The vast majority of desktop publishers simply don’t have time to learn every nuance in a new piece of software. To get your work done on time, you probably just zero in on the major new features without stopping to pick up tricks and techniques. And too often it’s the nonintuitive, underdocumented techniques that turn out to be most useful. But if you use QuarkXPress 4, you’re in luckyou’re about to learn some techniques that will both speed up your work and make the program a little more enjoyable to use.
Hands on the Keyboard
Keyboard shortcuts aren’t particularly sexy, but learning to keep your hands on the keyboard is one of the best things you can do to work faster in QuarkXPress (or any program). For instance:
command-F opens the Find/Change palette; in version 4, command-option-F closes it.
command-tab and command-shift-tab select the next and previous tools, respectively, in the tool palette; in version 4, the same keystrokes also jump to the next or previous tab in a dialog box.
XPress has some screen-redraw problems, often leaving pieces of objects on the screen after you’ve deleted or reshaped them. When you see such artifacts in version 4, you can force XPress to redraw the screen by pressing command-option-period (.).
Confusingly, while version 4 retains all of version 3’s keyboard shortcuts, some of them now work slightly differently. For example, command-shift-backslash () used to open the Font Size dialog box. Now it opens the Character Attributes dialog box and highlights the Size field, which can be a much slower process when you have more than 20 or 30 fonts loaded. A clunkier but faster option is to use command-option-shift-M (to jump to the Font field of the Measurements palette), press tab (to switch to the Size field), type the size, and press enter.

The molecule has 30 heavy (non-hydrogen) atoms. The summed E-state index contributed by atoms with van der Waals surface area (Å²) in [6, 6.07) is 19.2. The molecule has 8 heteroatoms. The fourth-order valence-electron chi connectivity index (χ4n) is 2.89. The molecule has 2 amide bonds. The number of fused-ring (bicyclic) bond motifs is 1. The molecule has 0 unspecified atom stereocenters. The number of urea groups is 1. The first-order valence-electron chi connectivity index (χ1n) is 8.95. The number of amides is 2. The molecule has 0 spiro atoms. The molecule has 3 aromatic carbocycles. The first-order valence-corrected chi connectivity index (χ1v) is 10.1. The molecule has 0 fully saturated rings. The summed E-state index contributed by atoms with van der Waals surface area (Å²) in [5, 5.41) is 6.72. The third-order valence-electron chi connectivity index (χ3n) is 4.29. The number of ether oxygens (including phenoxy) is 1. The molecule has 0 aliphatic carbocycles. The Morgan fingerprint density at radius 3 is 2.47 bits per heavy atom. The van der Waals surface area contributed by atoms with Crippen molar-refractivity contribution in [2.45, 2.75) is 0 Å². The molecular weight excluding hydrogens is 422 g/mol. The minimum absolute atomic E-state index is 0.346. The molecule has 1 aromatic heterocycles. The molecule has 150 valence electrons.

And the infamous Martian still makes an appearance when you delete an object with command-option-shift-K, but in version 4 the same key combination occasionally releases a guy from Neptune, too.
XPress 4 keeps several of its most useful features hidden away. For example, the program now offers contentless boxesthose containing neither pictures nor text–b;t hides the tools for creating them. The trick: command-click on the Default Tool Palette button in the Tools tab of the Document Preferences dialog box (command-Y), and when you click on OK, contentless-box tools magically appear in your tool palette.
The new version contains other hidden gems to help you work faster. For example, you can now control-click on a tool in the palette to hide the tool inside a pop-out menu; holding down the control key and choosing a tool from a pop-out menu reverses the process, pulling the tool out of the menu and placing it in the palette proper.
One of the most popular features in QuarkXPress 4 is the ability to convert text into outlines. But if you hold down the option key when you select Text To Box, the outlined box actually replaces the original text and is automatically anchored in the text box.
The option key brings all kinds of other hidden features to the surface. For example, when you’ve got two style sheets (either paragraph or character) and want to know how they differ, you can have XPress 4 compare them for you. Select both styles in the Style Sheets dialog box (shift-F11) by command-clicking on each style. Then hold down the option key while clicking on the Append button (which becomes Compare when you press the option key). The result: QuarkXPress displays the definition of each style sheet, setting the discrepant attributes in bold. This trick works in the Colors and H&Js dialog boxes, too.
Keep Your Eyes Open
Sometimes we look at a dialog box and don’t even notice the new features staring back at us. For example, the ability to rotate a picture in a picture box is nothing new, but XPress 4 also lets you rotate text in a text box. Just press command-M, switch to the Text tab of the Modify dialog box, and change the Text Angle setting.